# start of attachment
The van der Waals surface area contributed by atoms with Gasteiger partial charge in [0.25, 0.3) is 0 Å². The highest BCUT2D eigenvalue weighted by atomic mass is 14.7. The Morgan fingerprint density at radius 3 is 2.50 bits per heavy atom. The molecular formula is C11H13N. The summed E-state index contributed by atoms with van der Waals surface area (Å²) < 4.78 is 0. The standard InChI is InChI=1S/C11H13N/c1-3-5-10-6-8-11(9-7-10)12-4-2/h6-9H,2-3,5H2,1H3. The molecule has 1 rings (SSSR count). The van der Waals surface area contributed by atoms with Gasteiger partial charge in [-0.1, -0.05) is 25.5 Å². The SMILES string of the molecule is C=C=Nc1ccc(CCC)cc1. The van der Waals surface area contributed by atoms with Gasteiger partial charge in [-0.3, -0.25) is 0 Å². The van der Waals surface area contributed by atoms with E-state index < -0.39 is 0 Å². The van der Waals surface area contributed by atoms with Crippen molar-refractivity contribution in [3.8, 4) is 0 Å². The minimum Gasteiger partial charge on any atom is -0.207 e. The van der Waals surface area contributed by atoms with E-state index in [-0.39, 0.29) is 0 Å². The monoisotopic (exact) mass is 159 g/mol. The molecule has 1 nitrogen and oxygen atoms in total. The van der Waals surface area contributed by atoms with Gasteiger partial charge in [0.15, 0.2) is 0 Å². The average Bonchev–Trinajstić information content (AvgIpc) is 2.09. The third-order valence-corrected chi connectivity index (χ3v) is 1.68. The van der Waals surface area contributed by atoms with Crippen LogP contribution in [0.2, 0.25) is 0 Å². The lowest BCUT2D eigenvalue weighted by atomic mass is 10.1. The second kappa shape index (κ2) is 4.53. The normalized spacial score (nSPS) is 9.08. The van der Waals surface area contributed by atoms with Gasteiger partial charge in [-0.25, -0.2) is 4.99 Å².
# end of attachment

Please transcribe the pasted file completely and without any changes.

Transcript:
The van der Waals surface area contributed by atoms with Gasteiger partial charge in [0.25, 0.3) is 0 Å². The highest BCUT2D eigenvalue weighted by atomic mass is 14.7. The Morgan fingerprint density at radius 3 is 2.50 bits per heavy atom. The molecular formula is C11H13N. The summed E-state index contributed by atoms with van der Waals surface area (Å²) < 4.78 is 0. The standard InChI is InChI=1S/C11H13N/c1-3-5-10-6-8-11(9-7-10)12-4-2/h6-9H,2-3,5H2,1H3. The molecule has 1 rings (SSSR count). The van der Waals surface area contributed by atoms with Gasteiger partial charge in [-0.1, -0.05) is 25.5 Å². The SMILES string of the molecule is C=C=Nc1ccc(CCC)cc1. The van der Waals surface area contributed by atoms with Gasteiger partial charge in [-0.3, -0.25) is 0 Å². The van der Waals surface area contributed by atoms with E-state index < -0.39 is 0 Å². The van der Waals surface area contributed by atoms with Crippen molar-refractivity contribution in [3.8, 4) is 0 Å². The minimum Gasteiger partial charge on any atom is -0.207 e. The van der Waals surface area contributed by atoms with E-state index in [-0.39, 0.29) is 0 Å². The monoisotopic (exact) mass is 159 g/mol. The molecule has 1 nitrogen and oxygen atoms in total. The van der Waals surface area contributed by atoms with Gasteiger partial charge in [0.15, 0.2) is 0 Å². The average Bonchev–Trinajstić information content (AvgIpc) is 2.09. The third-order valence-corrected chi connectivity index (χ3v) is 1.68. The van der Waals surface area contributed by atoms with Crippen LogP contribution in [0.2, 0.25) is 0 Å². The lowest BCUT2D eigenvalue weighted by atomic mass is 10.1. The second kappa shape index (κ2) is 4.53. The normalized spacial score (nSPS) is 9.08. The van der Waals surface area contributed by atoms with Gasteiger partial charge in [-0.25, -0.2) is 4.99 Å².